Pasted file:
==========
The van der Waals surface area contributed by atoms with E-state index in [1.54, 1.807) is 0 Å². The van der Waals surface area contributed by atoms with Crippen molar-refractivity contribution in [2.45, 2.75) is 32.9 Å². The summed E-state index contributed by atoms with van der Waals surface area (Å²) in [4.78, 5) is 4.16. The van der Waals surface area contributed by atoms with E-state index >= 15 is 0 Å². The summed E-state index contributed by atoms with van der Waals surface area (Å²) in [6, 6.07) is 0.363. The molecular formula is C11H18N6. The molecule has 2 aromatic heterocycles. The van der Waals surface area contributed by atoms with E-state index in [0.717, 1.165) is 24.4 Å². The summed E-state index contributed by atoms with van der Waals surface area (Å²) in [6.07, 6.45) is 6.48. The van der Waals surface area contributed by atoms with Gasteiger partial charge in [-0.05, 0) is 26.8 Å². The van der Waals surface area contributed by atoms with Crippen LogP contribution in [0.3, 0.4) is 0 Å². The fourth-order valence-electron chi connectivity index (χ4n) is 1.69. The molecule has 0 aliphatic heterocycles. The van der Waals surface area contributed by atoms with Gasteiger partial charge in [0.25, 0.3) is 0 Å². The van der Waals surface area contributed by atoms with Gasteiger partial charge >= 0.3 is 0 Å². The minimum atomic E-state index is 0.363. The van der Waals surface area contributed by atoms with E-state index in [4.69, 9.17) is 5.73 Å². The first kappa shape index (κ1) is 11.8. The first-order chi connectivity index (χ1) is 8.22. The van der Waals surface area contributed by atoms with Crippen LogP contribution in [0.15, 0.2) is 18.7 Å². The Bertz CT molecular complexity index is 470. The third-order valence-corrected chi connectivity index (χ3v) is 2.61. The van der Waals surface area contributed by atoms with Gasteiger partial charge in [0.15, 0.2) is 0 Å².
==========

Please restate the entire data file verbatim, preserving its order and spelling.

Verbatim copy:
The van der Waals surface area contributed by atoms with E-state index in [1.54, 1.807) is 0 Å². The van der Waals surface area contributed by atoms with Crippen molar-refractivity contribution in [2.45, 2.75) is 32.9 Å². The summed E-state index contributed by atoms with van der Waals surface area (Å²) in [4.78, 5) is 4.16. The van der Waals surface area contributed by atoms with E-state index >= 15 is 0 Å². The summed E-state index contributed by atoms with van der Waals surface area (Å²) in [6, 6.07) is 0.363. The molecular formula is C11H18N6. The molecule has 2 aromatic heterocycles. The van der Waals surface area contributed by atoms with E-state index in [0.717, 1.165) is 24.4 Å². The summed E-state index contributed by atoms with van der Waals surface area (Å²) in [6.07, 6.45) is 6.48. The van der Waals surface area contributed by atoms with Gasteiger partial charge in [-0.05, 0) is 26.8 Å². The van der Waals surface area contributed by atoms with Crippen LogP contribution in [0.3, 0.4) is 0 Å². The fourth-order valence-electron chi connectivity index (χ4n) is 1.69. The molecule has 0 aliphatic heterocycles. The van der Waals surface area contributed by atoms with Gasteiger partial charge in [0.25, 0.3) is 0 Å². The van der Waals surface area contributed by atoms with Gasteiger partial charge >= 0.3 is 0 Å². The minimum atomic E-state index is 0.363. The van der Waals surface area contributed by atoms with E-state index in [4.69, 9.17) is 5.73 Å². The first kappa shape index (κ1) is 11.8. The first-order chi connectivity index (χ1) is 8.22. The van der Waals surface area contributed by atoms with Crippen LogP contribution in [0.15, 0.2) is 18.7 Å². The Bertz CT molecular complexity index is 470. The third-order valence-corrected chi connectivity index (χ3v) is 2.61. The van der Waals surface area contributed by atoms with Gasteiger partial charge in [0.15, 0.2) is 0 Å².